But neither are they "energy companies", a concept that died with Enron. Providing electricity, a low-return, steady, usually heavily regulated business, is completely different from finding petroleum. To compete, oil companies would have to adopt a very different business model, and supplement their solar plants and wind farms with conventional power from gas and coal, hence undoing the "green" objective.

This is not to say they cannot make green investments. Their first job, of course, is to operate their oil and gas fields safely and responsibly, to avoid environmental damage and oil spills, and to stop the wasteful practice of flaring unwanted gas. In all these areas, they have made great strides over the past few decades. Modern petroleum operations, including discreet oil wells within the cities of Los Angeles and Rotterdam, one of the world's busiest ports, are unrecognisable from the forests of derricks and lakes of oil familiar from old photos of Texas, or from the former Soviet Union.

Their next task is to increase gas output. When burnt, gas releases very few pollutants other than carbon dioxide, and even here it is much cleaner than coal. Replacing coal with gas is one of the fastest, cheapest and easiest ways to cut carbon emissions. Beyond this is the emerging technology of carbon capture and storage (CCS) - trapping carbon dioxide from power stations and other sources and locking it away safely, deep underground.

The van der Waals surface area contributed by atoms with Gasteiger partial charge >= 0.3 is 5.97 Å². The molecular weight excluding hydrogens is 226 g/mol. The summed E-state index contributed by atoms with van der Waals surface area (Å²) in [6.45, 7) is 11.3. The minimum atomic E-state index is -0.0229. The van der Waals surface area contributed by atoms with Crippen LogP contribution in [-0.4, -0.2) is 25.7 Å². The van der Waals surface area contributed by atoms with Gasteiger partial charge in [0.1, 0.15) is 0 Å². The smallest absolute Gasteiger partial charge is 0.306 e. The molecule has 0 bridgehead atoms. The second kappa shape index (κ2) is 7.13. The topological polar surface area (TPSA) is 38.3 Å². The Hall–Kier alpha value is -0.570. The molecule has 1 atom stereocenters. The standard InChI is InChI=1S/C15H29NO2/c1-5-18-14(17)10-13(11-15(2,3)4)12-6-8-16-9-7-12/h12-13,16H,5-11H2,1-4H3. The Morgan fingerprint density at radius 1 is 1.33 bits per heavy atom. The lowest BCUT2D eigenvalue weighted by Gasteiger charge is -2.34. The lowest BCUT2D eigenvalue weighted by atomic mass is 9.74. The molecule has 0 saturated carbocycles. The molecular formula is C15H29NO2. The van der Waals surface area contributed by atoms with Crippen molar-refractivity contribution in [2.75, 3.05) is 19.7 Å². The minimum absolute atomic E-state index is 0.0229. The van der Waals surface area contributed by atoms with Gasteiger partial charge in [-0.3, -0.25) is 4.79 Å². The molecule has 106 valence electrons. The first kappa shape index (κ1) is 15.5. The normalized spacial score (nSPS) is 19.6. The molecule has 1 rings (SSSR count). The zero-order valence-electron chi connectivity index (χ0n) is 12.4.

The Norwegian oil giant Statoil has been doing this for more than a decade, and BP, with a working project in Algeria, is collaborating with Masdar on CCS in Abu Dhabi. This technology plays ideally to oil companies' geological skills. Finally, there is the job of replacing oil for transport. Biofuels, made from plants, are one of the most promising avenues, and now equal 5 per cent of the world's petrol consumption.

BP acquired Verenium's cellulosic biofuels business last month for nearly $100 million. Using cellulosic ethanol, made from the indigestible woody parts of plants, avoids competing with food production, one of the problems that have dogged biofuels' early progress. Biofuels fit well with oil companies' refining and fuel retail operations. Agriculture, though, is not their core skill, and they will have to find new ways of working effectively with farmers.

So oil companies do have a major role to play in developing some types of clean technology. Beyond this, rather than investing hugely in unfamiliar alternatives, their role is to return profits to society so that the specialists can do the job. It is therefore not surprising that oil companies are greeted with derision when they claim to be "beyond petroleum". But the instinctive hostility of environmentalists is also counterproductive. If genuine green investments attract only denunciation, oil companies may not make them at all.

In stamping out "greenwash", we have to be careful not to kill the green shoots. Robin M Mills is a Dubai-based energy economist and author of The Myth of the Oil Crisis